CEST Almost Clinical Applications
Seth Smith1,2

1Radiology, Vanderbilt University Medical Center, Nashville, TN, United States, 2Vanderbilt Univeristy Institute of Imaging Science, Vanderbilt University Medical Center, Nashville, TN, United States


The goal of this educational presentation is to discuss the important contributions that CEST MRI can have for clinical-translational studies, by highlighting the unique contrasts available and examining the current applications of CEST MRI in the literature. We will further discuss the potential limitations for more clinically viable adoption of CEST and discuss the opportunities to overcome these limitations, including some studies that have begun to take the clinical leap. We will close by discussing the potential impact of a unique contrast to clinical-translational studies of the human condition.


Chemical Exchange Saturation Transfer (CEST) is a unique MRI technique that has been available to the MRI community for a number of years and its goal is to elicit sensitive (and potentially specific) contrast from small, mobile molecules and chemical compounds. In fact, it can be argued that CEST MRI is one of the few molecular imaging MRI techniques on the market. The contrast in CEST results from transfer of selective labeling (saturation) of exchangeable protons (chemical exchange) with surrounding water and has been utilized in the research community to study stroke, cancer, psychiatric, and neurodegenerative diseases in humans and animals. The question is, how close is CEST MRI to clinical adoption and, a better question is what does clinical adoption of CEST MRI look like? The goal of this presentation is to discuss the “almost clinical” applications of CEST MRI and to ask the question of what is necessary to take the next step.

CEST MRI experiments seek to obtain indirect information about the concentration and exchange of labile protons associated with mobile molecules through direct chemical exchange. In a CEST experiment, labile protons, resonating at a specific offset frequency can be selectively saturated with a narrow bandwidth RF irradiation at an offset frequency sensitive to the resonance frequency of the labile protons of interest. If the labile protons can be efficiently saturated (slow to intermediate exchange rates) and have concentrations that are sufficiently large, then after an RF saturation, we observe an attenuation of the measured water signal, related to the concentration and exchange rate of the labile protons.1 Typically, a CEST experiment consists of obtaining multiple data points at different RF irradiation offsets and powers (CEST z-spectrum) and then the magnitude of the CEST effect is characterized through either asymmetry, fitting, or advanced spectral analyses.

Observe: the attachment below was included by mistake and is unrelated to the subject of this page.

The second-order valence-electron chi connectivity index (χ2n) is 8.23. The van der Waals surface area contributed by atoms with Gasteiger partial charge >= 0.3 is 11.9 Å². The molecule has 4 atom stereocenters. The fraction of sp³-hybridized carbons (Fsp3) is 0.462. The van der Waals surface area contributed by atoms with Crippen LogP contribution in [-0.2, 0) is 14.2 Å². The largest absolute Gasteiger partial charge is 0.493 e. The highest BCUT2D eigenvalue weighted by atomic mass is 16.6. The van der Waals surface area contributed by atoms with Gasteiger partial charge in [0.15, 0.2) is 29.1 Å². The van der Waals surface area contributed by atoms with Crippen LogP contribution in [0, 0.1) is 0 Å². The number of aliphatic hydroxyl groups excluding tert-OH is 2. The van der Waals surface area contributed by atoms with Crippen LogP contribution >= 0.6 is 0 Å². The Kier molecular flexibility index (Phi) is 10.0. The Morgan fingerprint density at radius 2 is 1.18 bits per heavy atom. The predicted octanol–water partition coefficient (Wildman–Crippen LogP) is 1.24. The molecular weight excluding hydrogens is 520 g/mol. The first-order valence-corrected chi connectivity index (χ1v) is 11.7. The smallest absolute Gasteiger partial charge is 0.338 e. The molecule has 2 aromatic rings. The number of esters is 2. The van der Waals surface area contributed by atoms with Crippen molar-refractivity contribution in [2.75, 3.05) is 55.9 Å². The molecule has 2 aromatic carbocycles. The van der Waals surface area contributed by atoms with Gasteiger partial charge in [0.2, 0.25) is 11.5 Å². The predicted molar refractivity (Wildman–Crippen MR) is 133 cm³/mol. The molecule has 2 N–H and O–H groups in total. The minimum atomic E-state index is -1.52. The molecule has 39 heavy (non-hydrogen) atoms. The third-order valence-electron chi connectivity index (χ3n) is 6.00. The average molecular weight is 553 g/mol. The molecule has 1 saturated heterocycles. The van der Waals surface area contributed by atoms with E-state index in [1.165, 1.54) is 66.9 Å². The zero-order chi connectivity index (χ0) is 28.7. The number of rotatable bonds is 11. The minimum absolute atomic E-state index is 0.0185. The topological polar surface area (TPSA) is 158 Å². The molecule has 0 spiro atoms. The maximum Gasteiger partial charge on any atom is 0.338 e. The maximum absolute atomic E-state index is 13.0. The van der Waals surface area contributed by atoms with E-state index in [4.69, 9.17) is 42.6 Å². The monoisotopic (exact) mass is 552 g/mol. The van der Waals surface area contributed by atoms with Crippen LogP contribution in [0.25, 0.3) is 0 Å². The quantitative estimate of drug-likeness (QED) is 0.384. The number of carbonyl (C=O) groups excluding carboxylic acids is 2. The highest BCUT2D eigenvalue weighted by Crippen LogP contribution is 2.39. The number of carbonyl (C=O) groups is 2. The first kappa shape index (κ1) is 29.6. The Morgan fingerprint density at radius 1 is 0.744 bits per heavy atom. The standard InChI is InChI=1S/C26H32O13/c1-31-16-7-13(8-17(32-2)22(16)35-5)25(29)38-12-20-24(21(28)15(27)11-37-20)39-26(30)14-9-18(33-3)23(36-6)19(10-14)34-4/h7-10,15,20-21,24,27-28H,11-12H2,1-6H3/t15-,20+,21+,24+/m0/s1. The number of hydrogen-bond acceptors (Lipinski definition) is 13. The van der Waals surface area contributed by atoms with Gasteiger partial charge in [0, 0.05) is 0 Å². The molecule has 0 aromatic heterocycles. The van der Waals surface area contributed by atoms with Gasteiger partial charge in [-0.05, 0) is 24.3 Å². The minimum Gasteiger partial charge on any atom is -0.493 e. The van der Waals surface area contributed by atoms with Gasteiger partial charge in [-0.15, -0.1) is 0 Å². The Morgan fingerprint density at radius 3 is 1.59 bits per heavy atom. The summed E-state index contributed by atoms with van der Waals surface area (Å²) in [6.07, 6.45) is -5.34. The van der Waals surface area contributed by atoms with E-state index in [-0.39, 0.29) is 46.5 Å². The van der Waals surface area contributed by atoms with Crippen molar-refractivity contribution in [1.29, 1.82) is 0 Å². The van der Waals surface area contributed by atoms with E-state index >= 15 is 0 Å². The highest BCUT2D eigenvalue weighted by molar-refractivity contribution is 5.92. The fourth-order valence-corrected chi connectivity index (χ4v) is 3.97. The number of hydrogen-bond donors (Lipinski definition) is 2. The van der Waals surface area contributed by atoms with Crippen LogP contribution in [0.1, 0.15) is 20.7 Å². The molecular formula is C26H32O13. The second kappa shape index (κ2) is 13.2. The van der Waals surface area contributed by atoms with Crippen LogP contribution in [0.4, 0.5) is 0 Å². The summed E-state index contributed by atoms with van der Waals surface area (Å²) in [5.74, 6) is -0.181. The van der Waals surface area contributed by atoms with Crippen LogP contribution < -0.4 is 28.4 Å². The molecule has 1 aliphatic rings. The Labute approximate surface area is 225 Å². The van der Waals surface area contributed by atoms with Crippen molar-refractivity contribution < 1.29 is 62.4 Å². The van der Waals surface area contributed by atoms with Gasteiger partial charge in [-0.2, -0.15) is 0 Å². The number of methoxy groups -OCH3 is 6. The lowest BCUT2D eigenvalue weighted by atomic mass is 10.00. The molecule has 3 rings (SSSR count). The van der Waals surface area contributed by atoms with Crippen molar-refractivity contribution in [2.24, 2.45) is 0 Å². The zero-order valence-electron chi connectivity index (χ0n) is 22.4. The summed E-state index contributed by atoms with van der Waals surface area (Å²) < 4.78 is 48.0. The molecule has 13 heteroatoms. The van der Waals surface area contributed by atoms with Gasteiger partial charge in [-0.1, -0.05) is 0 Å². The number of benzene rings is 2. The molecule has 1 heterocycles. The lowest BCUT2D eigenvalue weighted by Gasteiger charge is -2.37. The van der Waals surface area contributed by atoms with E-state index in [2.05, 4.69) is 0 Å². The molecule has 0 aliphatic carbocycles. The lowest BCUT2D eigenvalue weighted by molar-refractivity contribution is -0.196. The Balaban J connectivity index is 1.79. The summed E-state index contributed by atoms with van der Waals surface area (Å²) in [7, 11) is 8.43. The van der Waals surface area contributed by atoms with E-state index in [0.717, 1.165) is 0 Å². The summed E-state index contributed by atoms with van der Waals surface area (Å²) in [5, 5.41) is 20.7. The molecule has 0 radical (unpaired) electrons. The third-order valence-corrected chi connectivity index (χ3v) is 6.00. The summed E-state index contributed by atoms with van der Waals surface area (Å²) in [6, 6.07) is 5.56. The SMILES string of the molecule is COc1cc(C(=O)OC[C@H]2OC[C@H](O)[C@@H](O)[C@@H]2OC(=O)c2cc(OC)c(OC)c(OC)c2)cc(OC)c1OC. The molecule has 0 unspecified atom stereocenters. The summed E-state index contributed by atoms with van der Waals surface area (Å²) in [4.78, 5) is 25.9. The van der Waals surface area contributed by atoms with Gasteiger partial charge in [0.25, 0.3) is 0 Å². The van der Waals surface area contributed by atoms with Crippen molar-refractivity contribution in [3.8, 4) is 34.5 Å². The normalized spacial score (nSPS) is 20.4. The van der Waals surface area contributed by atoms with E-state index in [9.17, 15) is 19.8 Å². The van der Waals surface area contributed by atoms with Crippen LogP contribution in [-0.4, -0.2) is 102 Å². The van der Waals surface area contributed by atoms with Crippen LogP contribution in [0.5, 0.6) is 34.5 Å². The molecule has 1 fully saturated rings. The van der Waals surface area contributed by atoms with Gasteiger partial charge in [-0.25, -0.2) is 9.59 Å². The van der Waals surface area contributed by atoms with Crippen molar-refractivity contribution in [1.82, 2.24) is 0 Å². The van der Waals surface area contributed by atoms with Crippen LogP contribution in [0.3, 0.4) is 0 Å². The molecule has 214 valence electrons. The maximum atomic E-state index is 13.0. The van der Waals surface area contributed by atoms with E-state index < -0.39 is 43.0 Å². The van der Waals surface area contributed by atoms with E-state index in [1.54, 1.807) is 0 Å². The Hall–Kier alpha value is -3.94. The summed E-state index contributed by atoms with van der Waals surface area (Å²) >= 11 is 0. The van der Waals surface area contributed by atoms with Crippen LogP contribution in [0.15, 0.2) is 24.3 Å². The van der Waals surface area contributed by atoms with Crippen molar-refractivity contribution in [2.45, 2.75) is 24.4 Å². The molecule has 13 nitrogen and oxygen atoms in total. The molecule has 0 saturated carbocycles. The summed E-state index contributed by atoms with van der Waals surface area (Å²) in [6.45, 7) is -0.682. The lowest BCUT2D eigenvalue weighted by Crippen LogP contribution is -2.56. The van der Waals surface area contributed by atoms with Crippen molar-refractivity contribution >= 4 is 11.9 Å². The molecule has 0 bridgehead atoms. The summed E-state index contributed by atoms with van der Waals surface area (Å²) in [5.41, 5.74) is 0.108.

Generally, CEST has been exploited to derive indices reflective of sensitivity to amide2 (so-called amide proton transfer), amine (gluCEST)3 or hydroxyl protons (MiCEST4 or GAG-CEST5), and more recently for compounds such as creatine6. Being sensitive to these associated protons provides an opportunity to probe aspects of cancer, stroke, multiple sclerosis, degenerative disk and cartilage diseases, and other conditions such as epilepsy. However, the ability to translate CEST MRI to true clinical adoption has lagged behind other techniques for a variety of reasons. That having been said, there has been tremendous achievements over the past few years that have, for the first time, provided glimpses of what the future may be for clinical adoption of CEST methods. Nevertheless, while glimpses are encouraging, there are still some hurdles to overcome, thus the focus of this presentation is on the “almost clinical” picture, but to encourage thinking about how close we are to utilizing CEST to make a clinical impact.

Goals of Presentation

We have three primary goals of this presentation: 1) describe what translational means in the context of CEST acquisitions, analysis, and implementation, 2) discuss what CEST can offer that is unique and potentially superior to conventional clinical MRI methods, and 3) develop an understanding of what some of the hurdles are in clinical-translational adoption of CEST MRI to stimulate discussion about what improvements can be made to achieve widespread implementation of the unique and powerful contrasts that CEST can offer.


· Description of CEST in the context of translational MRI

· Overview of the unique contrasts that CEST can offer

· How can CEST be used in disease, and what is missing from conventional MRI

· Improvements that could be made to achieve clinical-translational impact

· Discussion of the value of CEST in a more clinical context


No acknowledgement found.


1. van Zijl PC, Yadav NN. Chemical exchange saturation transfer (CEST): what is in a name and what isn’t? Magn Reson Med. 2011 Apr;65(4):927-48

2. Zhou J, Payen JF, Wilson DA, Traystman RJ, van Zijl PC. Using the amide proton signals of intracellular proteins and peptides to detect pH effects in MRI. Nat Med. 2003 Aug;9(8):1085-90.

3. Cai K, Haris M, Singh A, Kogan F, Greenberg JH, Hariharan H, Detre JA, Reddy R. Magnetic resonance imaging of glutamate. Nat Med. 2012 Jan 22;18(2):302-6

4. Haris M, Cai K, Singh A, Hariharan H, Reddy R. In vivo mapping of brain myo-inositol. Neuroimage. 2011 Feb 1;54(3):2079-85

5. Singh A, Haris M, Cai K, Kassey VB, Kogan F, Reddy D, Hariharan H, Reddy R. Chemical exchange saturation transfer magnetic resonance imaging of human knee cartilage at 3 T and 7 T. Magn Reson Med. 2012 Aug;68(2):588-94

6. Kogan F, Haris M, Singh A, Cai K, Debrosse C, Nanga RP, Hariharan H, Reddy R. Method for high-resolution imaging of creatine in vivo using chemical exchange saturation transfer. Magn Reson Med. 2014 Jan;71(1):164-72

Proc. Intl. Soc. Mag. Reson. Med. 26 (2018)